Her description of her work on diabetes was elegant and simple enough for me – and I would assume the other non-specialists in the room – to get a feel for what she had discovered, her passion for scientific enquiry and her determination to challenge the received wisdom when it didn’t add up was manifest. But, once again, here was a senior woman scientist prepared to stand up and say that, deep down, she constantly expected to be shown to be a fraud. In her case the situation was compounded by a supervisor early in her life saying to her that she would never make it as a scientist. Perhaps that was just the spur she needed: there is nothing like a bit of opposition to raise hackles, but also energy levels, as long as you don’t let it consume your soul.
Frances Ashcroft, Linda Partridge, Vivienne Parry and Alison Richard all share the same fears and yet all have succeeded spectacularly in their chosen spheres. Furthermore, we (and I’d include myself here) all feel – when asked to talk about our lives – this need to be honest about these fears. I know, because many younger women have said so to me after my own talks, that it is very powerful to hear us express these fears, that it empowers them because they realise that what they themselves feel can be lived with and need not lead to paralysis through the exercise of this fear. (This is a point well made in a recent post by Sarah Kendrew). They are not alone in feeling this way, although if no one points this out it is only too easy to feel as if you are. Individuals may never be able to overcome it, but it is not terminal unless one allows it to be so and in general it should not be regarded as a ‘syndrome’ in the medical sense of the word. This is certainly a case of ‘feel the fear and do it anyhow’.
What intrigues me is this. I have named here several very senior women (including myself) who have all been willing to stand up and say ‘I suffer from impostor syndrome’ in public (predominantly, but not entirely, to audiences made up of women). I am just listing a few occasions when I have been present, therefore, by extrapolation, it probably happens pretty often. What about men? The evidence (for some slightly scientific evidence see here) is that they suffer from it too, though possibly a smaller proportion of them do so, but how many would be willing to stand up in front of an audience and say so? I’m curious about this. Is it a feeling that men recognize? How willing are they to talk about it, or does it make them feel too uncomfortable? Perhaps far fewer men than women are aware of it? Maybe successful and inspirational men are happy to talk about it in front of an audience of males, but of course I don’t attend such events so I couldn’t know. Or is it the case that the men in the audience wouldn’t react to any such admission in the overwhelmingly positive way women appear to do, hence the topic is avoided? I do know I’ve never heard such a point of view expressed by them in public, but that may reflect the nature of events for women that I attend and which don’t have obvious parallels for men or mixed audiences in the sciences. My belief is that the phenomenon is ubiquitous, across ages, genders and disciplines. So, answers please!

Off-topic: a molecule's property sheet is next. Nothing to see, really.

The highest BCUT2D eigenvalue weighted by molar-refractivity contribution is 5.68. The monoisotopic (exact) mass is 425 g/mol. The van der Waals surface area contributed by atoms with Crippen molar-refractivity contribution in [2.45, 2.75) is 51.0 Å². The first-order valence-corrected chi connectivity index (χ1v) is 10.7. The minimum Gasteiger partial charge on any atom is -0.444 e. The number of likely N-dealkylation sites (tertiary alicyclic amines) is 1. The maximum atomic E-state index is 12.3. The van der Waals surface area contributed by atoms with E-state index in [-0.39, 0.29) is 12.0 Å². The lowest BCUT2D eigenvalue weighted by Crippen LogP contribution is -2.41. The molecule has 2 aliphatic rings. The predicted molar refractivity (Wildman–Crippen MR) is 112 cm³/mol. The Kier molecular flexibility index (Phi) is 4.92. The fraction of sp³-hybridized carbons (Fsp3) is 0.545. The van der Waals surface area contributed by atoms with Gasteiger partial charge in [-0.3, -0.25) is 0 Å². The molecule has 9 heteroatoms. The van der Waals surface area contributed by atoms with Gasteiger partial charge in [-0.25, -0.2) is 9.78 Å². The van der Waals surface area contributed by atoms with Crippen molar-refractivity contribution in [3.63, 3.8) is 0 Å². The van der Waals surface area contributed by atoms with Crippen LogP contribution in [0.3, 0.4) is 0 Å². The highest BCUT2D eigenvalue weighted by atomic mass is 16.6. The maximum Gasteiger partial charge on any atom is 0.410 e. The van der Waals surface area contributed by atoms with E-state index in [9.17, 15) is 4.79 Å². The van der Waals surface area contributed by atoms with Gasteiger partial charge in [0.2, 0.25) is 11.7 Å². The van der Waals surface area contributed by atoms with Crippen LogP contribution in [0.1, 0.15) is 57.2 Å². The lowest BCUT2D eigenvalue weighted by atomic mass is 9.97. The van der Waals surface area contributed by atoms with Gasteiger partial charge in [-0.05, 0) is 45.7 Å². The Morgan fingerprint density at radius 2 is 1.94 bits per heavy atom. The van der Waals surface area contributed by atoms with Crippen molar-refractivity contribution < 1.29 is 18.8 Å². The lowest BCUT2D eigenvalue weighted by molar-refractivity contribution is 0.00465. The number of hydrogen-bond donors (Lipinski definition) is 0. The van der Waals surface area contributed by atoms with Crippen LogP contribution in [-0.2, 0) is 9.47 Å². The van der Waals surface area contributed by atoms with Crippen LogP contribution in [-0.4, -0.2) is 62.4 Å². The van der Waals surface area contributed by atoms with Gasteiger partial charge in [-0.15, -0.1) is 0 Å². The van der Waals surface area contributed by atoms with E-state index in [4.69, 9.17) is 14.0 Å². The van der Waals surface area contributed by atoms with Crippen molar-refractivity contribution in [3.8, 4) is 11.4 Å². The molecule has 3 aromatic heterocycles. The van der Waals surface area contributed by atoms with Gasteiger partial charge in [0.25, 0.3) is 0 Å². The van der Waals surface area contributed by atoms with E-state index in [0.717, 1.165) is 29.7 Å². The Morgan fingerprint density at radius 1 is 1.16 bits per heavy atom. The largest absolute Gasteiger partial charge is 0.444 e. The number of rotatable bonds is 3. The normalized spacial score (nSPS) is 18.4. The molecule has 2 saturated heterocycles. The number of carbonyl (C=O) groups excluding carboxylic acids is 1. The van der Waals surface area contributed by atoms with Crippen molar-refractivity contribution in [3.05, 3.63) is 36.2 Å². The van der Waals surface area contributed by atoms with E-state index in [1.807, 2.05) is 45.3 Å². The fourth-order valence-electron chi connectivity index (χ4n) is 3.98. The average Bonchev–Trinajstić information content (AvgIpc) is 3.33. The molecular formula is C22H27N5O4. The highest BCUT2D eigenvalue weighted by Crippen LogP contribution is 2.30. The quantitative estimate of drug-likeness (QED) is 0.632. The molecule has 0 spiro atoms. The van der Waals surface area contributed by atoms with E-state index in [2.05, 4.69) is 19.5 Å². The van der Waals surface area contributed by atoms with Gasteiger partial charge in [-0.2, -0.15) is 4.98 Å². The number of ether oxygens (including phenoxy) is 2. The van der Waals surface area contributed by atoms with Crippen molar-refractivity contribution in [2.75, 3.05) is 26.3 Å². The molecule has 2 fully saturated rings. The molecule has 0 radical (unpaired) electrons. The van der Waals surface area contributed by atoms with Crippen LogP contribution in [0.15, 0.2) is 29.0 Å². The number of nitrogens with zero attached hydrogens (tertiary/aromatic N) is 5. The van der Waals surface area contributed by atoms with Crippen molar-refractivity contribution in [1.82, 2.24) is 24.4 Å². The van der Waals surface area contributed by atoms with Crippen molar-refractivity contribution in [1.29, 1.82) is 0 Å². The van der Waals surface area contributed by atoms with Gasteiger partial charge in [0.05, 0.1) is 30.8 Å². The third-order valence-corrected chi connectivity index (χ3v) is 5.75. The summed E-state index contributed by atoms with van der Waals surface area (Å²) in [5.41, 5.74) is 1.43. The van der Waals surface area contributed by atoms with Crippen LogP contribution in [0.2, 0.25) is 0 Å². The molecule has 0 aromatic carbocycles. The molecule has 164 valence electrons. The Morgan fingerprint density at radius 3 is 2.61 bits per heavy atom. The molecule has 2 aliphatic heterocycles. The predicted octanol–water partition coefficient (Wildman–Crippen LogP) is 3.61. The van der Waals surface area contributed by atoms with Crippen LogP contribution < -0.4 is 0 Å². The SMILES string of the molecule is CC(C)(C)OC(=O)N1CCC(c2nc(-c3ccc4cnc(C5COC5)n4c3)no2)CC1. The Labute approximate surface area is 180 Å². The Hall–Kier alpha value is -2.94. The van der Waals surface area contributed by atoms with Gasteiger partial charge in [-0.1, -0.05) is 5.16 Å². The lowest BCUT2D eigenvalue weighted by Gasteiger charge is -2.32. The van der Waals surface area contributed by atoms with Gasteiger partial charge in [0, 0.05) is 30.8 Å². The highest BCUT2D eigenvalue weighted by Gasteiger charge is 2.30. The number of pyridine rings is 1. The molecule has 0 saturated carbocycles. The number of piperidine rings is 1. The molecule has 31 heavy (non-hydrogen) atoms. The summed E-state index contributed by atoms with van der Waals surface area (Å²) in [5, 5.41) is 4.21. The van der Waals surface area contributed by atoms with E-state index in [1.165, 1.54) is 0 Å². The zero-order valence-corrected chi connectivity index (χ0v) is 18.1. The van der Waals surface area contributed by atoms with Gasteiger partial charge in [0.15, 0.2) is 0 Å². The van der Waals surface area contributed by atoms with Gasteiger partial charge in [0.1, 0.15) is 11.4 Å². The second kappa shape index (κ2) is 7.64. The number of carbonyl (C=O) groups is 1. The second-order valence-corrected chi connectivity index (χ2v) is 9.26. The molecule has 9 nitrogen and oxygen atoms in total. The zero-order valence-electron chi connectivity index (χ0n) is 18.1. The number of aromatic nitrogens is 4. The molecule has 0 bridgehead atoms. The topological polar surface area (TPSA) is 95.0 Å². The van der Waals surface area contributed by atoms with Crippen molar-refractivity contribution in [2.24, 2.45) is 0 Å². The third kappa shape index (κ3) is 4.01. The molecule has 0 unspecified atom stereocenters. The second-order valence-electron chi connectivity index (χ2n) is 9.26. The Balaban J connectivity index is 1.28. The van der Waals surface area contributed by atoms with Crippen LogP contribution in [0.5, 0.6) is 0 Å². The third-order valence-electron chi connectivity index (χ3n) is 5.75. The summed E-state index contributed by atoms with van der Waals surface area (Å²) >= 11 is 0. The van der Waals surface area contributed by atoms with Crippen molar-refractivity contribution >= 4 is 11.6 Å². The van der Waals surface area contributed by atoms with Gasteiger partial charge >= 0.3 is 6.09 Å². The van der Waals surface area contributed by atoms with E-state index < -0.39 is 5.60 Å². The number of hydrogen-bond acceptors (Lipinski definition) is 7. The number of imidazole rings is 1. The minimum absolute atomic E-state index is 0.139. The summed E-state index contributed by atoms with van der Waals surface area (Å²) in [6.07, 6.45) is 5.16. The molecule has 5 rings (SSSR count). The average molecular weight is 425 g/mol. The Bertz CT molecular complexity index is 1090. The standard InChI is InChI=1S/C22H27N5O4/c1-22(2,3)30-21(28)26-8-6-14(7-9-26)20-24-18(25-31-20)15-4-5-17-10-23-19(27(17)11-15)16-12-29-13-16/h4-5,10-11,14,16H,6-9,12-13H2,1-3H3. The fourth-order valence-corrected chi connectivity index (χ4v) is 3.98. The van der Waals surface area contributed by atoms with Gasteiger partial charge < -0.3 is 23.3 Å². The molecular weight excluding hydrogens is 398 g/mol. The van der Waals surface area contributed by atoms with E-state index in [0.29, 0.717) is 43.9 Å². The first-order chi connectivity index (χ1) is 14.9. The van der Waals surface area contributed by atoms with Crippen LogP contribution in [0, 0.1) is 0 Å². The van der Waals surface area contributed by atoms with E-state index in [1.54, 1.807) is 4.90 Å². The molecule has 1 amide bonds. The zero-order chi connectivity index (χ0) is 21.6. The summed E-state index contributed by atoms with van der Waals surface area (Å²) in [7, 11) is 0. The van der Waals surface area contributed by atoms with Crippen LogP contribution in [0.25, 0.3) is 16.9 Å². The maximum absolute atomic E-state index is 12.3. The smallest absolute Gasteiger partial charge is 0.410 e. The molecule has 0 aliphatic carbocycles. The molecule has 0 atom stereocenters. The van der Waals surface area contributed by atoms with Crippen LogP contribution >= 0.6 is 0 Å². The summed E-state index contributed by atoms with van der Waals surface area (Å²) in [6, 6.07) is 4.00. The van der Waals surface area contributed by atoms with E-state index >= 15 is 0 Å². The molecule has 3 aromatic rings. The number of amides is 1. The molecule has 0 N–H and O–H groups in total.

Update February 5 2012 In the light of all the responses, the next post looks further at this problem, with more of an emphasis on men’s reaction.